with or without ice?

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  • John_Nguyen
    Topic creator
    Member John_Nguyen
    Joined: 02.04.2017Posts: 1Ratings: 0

    So I have just gotten into whiskey, havent even bought a bottle yet and was wondering if any of you drink 100-150usd bottle with ice? Don't want to always drink it just purely for taste.

  • [Deleted User] Joined: 26.08.2016Posts: 0CollectionEmpty Bottle ClubRatings: 160
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    So I have just gotten into whiskey, havent even bought a bottle yet and was wondering if any of you drink 100-150usd bottle with ice? Don't want to always drink it just purely for taste.

    If you add ice, you will miss some of the flavor nuances that a good single malt will provide, so I would recommend that you try a good blended scotch over ice. Most blends are designed to be at their best over ice or with a mixer.

    That being said, if you want to drink a 100-150 usd bottle of single malt over ice, then go for it. If you decide that is how you like it best, don't let anyone tell you otherwise.


    Clear alcohols are for rich women on diets. (Ron Swanson)
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  • bedlamborn Member bedlamborn Joined: 18.09.2016Posts: 611Collectionbedlamborns CollectionRatings: 21
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    @John_Nguyen

    I would never drink a good whisky with ice as the ice lessens the taste. But it is up to you what you find the best. If it is good for you that is the right way.

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  • kroman Member Joined: 16.04.2016Posts: 260Collectionkromans CollectionRatings: 21
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    Don't want to always drink it just purely for taste.


    If that's the case, it might be best you save your better whisky for appreciating whisky, and buy more affordable whisky for your more normal everyday drink.  If you want to have a whisky with ice, I would recommend Johnnie Walker Black, Glenmorangie Original, Talisker 10, or even Balvenie 12 doublewood.


    Personally, I wouldn't add ice to a bottle that expensive.  But if that's the way you like it, then cool!  It's your hard-earned money, and you should even enjoy Johnnie Walker Blue Jello shots (https://scotchwhisky.com/magazine/from-our-correspondent/9805/a-little-whisky-blasphemy/) if that's what you like.  Like other members stated before, NO ONE should tell you what to do with your whisky.


    However, keep in mind that there might be someone out there who really wants to taste and appreciate that $150 bottle of whisky; some of these bottle can be hard to find.  If you're buying it and just drinking it with a bunch of ice, then you're possibly depriving someone from savoring the liquid the way it's intended to be had.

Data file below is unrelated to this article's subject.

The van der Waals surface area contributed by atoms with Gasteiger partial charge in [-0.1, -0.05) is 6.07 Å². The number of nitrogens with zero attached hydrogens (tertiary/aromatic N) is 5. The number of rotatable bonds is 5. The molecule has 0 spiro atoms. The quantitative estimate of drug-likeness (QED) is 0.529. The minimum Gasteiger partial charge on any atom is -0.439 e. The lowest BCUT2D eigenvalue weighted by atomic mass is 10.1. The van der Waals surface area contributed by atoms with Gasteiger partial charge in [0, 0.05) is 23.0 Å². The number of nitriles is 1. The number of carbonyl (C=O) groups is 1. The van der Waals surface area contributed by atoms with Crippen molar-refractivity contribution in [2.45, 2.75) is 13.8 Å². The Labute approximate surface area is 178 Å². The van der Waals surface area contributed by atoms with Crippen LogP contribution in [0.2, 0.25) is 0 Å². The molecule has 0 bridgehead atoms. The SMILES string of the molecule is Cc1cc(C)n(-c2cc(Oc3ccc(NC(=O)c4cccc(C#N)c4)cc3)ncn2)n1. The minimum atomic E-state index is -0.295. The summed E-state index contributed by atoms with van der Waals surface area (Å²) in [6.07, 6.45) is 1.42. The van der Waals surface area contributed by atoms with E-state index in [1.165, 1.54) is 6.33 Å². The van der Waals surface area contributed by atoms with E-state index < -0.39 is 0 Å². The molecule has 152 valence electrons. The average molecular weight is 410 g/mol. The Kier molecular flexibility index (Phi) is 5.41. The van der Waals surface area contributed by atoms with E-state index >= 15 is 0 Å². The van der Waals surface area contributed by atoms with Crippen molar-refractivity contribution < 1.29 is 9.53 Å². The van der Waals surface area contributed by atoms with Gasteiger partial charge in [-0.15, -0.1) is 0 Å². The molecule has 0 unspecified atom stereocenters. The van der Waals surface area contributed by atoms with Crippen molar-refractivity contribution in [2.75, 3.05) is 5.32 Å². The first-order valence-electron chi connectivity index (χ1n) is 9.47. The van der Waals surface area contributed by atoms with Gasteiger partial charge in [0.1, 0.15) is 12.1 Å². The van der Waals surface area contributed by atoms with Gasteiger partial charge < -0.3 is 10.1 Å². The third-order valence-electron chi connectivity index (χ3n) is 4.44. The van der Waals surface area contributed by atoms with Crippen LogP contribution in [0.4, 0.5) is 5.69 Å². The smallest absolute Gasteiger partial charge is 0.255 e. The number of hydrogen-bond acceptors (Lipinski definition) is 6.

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  • hwchoy Member hwchoy Joined: 28.07.2015Posts: 462CollectionHeng Wah’s CollectionRatings: 3
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    for just drinking with ice, I'd go with a ron Zacapa Centenario 23 :biggrin:

  • horst_s Administrator horst_s Joined: 01.07.2014Posts: 507Ratings: 702
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    Ice is cooling the whisky and hinders the aromas to rise from the glass. Ice is a complete NoGo for me.

    Kind regards, Horst Luening, Master Taster, Whisky.com
  • SanctTom Member SanctTom Joined: 19.07.2014Posts: 175Ratings: 0
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    If you just want to cool down your whisky (in summer), just frost your glass and pour the whisky afterwards - refreshing without watering down the liquid gold!

    And malt does more than Milton can To justify God's ways to man. (A. E. Housman)
  • [Deleted User] Joined: 04.12.2016Posts: 0CollectionJohn's CollectionRatings: 0
    , edited April 7 2017 at 3:39AM
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    @John_Nguyen


    I never add ice to whisk(e)y. If I want something cold, I mix a cocktail instead.


    The Manhattan (rye whiskey based), Rob Roy (Scotch whisky based), and Emerald (Irish whiskey based) all use the same formula. I prefer a ratio of 5:2 (whisk(e)y to vermouth) when making those drinks. Also, I use mid-grade spirits because the fancier ones will have their nuances diluted away.


    If you are determined to do yard work, automotive maintenance, plumbing repair, etc. in your most expensive, custom-tailored suit, be my guest -- but you won't be getting an endorsement from me. :lol: